Even when one renounces the sense objects outside

The taste remains, which too dissolves seeing the Truth inside 2.59

 Senses are dangerous, Arjuna, and carry by force

Even the mind of a wise one who seeks the Source  2.60

 Control your senses, be steady and focus on me

Only by controlling the mind you shall see me 2.61

Thinking about objects creates attachment that fetter

Attachment breeds desire and desire when thwarted anger 2.62

 Anger creates delusion and delusion to loss of memory

This leads to loss of intelligence and then to ruin truly  2.63

 The wise one controls his senses and stays in peace

Looking at the world without love or hatred, in ease  2.64

 When in peace, all miseries do end

Steady your mind and is wisdom ascend   2.65

Anyone familiar with meditation knows that sitting down with eyes closed trying to bring all senses inwards does not really lead to much.

If one is honest. one will admit that internal audio and videos start playing at their loudest in these moments of enforced silence. There would seem to be an endless supply of the pre-recorded material, many that one has not even been aware of earlier, suddenly put on play mode. Quite often, we would be unwilling to remember and acknowledge much of this material in our fully conscious state.

Krishna refers to this as taste, also called fragrance or vasana in Sanskrit. These are residual memories stored in our unconscious gratuitously played back to us. they lead us into action. Whether actively involved through our philandering senses or inactively entertained by recorded memories, these sensory perceptions create emotions and feelings within us. The two basic emotions that we experience are greed and fear.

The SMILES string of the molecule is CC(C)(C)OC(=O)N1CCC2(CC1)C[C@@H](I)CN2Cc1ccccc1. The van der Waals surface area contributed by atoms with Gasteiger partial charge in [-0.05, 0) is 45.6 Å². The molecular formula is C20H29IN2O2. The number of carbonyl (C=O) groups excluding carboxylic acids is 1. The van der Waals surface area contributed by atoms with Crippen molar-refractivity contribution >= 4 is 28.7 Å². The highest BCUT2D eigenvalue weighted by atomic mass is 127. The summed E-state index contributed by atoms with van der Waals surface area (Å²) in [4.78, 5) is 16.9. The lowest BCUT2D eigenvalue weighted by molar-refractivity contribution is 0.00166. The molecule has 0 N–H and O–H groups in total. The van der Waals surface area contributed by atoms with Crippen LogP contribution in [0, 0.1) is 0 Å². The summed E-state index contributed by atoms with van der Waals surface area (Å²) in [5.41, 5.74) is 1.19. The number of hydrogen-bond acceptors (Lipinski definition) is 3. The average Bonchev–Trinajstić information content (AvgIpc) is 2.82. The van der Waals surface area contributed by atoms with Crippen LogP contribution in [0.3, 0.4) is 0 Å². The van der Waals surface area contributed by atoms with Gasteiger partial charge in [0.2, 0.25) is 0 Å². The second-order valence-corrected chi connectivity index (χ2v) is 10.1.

Krishna eloquently counsels, ‘greed when thwarted leads to anger and anger to loss of memory and intelligence’. How true!

If we reflect on moments of our anger, we realize it arises from two causes. Firstly, when we cannot get what we want. Secondly, when we cannot get away from what we do not want. In either case, our helplessness and frustration express themselves as anger. As anger build, we lose control.

Modern neuroscience says that anger starts as a trickle, builds to a flow and finally expresses as tsunami. More anger we experience, more uncontrollable it becomes. This is because our neural pathways for anger get deeper and bigger with each episode. Anger, as we all have experienced leads to a complete loss of common intelligence. It leads to disaster  if uncontrolled. You can read Bruce Lipton‘s Biology of Belief to understand more on this.

What Krishna coaches Arjuna here is in anger and emotion management. Look at the world around you with neither like or dislike, he tells Arjuna, and you will find that your emotions stay in control. Remove your filters of greed and fear, and you’ll see another world. A world that you like and one that likes you.

How impractical, I hear you say!

Not really. Practice one step at a time. Next time you are angry or afraid, look within instead of out. Try to locate where the anger is coming from. You’ll be surprised. The anger is directed at you, not someone or something outside. As  you peel the layers of emotions, you will see the truth.

The truth is often nothing you can see. Some call it the Source. Buddha calls it sunya. Shankara called it purna.

Call it what you want, but experience it. It will change your life. It will help you shift from anger to joy.

I acknowledge this joyful Buddha from the Internet.

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